Picking up takeout, taking care of the family dog, making Cheesecake Factory reservations, helping write a medical school recommendation for a friend and sending out Christmas cards are just some of the personal, non-work related tasks former secretary of state Mike Pompeo and his wife, Susan Pompeo, asked State Department employees to do for them while he was in office.
A State Department independent watchdog investigation, published on Friday, found that Pompeo and his wife misused agency resources and violated federal ethics rules by making more than 100 such requests to political appointees and other employees at the State Department.
Susan Pompeo made many of the unethical requests cited in the investigation. She assigned employees numerous tasks, and the employees told the investigators that they considered these instructions from her to be “at the direction of Secretary Pompeo” and she would often use language such as, “The Secretary would like you to… ” and “I have spoken with the Secretary.”
In one request, Susan Pompeo asked a career staff member to accompany her to pick up take-out food for a social event with Michelle Brechbuhl, the wife of State Department Counselor Ulrich Brechbuhl. “Michelle and I think Farmers, Fishers, Bakers is a good place for us to carry out dinner tonight. Michelle is willing to drive if one of you would just run in (that way… she won’t have to park!),” Susan Pompeo wrote in an email.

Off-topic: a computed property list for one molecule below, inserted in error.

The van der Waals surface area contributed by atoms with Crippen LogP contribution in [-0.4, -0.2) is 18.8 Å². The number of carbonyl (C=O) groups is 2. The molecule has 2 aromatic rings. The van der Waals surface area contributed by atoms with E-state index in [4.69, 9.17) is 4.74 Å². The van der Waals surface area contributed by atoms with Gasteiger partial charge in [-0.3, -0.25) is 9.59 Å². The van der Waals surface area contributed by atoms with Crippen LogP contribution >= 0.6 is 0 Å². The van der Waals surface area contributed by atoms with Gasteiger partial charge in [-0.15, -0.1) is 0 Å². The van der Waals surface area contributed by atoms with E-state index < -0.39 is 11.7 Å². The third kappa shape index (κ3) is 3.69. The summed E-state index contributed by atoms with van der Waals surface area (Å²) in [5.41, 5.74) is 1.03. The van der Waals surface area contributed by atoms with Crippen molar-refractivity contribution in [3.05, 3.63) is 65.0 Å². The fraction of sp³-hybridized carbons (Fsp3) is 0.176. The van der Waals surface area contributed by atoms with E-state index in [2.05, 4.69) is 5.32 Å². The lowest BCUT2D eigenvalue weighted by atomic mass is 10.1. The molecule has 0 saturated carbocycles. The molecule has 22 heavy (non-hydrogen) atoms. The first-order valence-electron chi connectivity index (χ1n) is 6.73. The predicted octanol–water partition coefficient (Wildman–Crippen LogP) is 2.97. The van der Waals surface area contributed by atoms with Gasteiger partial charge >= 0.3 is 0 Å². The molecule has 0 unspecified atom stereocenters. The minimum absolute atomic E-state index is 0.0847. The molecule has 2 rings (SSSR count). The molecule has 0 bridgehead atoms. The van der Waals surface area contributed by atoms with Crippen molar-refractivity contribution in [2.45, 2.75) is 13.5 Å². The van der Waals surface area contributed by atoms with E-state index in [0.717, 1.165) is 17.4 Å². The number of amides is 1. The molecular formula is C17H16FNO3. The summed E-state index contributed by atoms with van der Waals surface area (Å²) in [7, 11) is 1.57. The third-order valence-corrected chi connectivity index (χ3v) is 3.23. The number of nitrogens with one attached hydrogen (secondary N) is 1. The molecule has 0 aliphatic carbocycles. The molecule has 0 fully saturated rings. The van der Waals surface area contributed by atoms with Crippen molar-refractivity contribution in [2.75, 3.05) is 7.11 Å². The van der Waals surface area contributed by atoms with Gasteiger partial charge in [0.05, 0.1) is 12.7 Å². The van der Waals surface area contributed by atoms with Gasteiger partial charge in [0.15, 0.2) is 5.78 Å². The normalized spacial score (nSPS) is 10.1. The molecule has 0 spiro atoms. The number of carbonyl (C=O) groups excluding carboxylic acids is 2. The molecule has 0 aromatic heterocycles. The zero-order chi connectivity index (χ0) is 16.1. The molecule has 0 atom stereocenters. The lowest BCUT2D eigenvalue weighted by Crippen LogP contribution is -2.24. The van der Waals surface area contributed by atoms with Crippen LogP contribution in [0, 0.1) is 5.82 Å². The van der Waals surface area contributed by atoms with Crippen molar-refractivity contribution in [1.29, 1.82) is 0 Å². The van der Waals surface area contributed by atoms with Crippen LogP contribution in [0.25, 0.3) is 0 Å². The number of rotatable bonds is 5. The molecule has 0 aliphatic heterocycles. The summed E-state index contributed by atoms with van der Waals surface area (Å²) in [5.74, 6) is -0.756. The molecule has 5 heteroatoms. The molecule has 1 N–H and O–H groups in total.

In another request, Susan Pompeo emailed a senior advisor and asked, “I’m wondering if we are sending the last of our personal [Christmas] cards out, who will be there to help me?” The employee then sent in a Senior Foreign Service Officer, who “came in on the weekend to envelope, address, and mail personal Christmas cards for the Pompeos.”
Pompeo denied the findings of the investigation, saying in a statement, “At no time did I, or my wife Susan, misuse taxpayer money or violate rules or ethical norms. Our actions were constantly reviewed by dozens of lawyers, and we made massive efforts, and did, comply with every requirement.”
But these chores and others “appear to have had no connection to official Department business,” the watchdog report said. These tasks were performed “during duty and non-duty hours,” the report said, but the Pompeos did not “reimburse the subordinate employees for their non-duty time when performing these tasks.” One employee told the investigators that she believed she had to carry out the tasks “as part of her official duties” and not merely friendly favors, which is how Pompeo tried to explain the requests when interviewed by investigators late last year.
The investigator general concluded that the Pompeos’ “requests were inconsistent with department ethics rules and the Standards of Ethical Conduct for Employees of the Executive Branch.” According to the report, most of the fieldwork for this investigation was completed by August 2020, but Pompeo dodged requests for an interview for three months, which delayed the release of the report.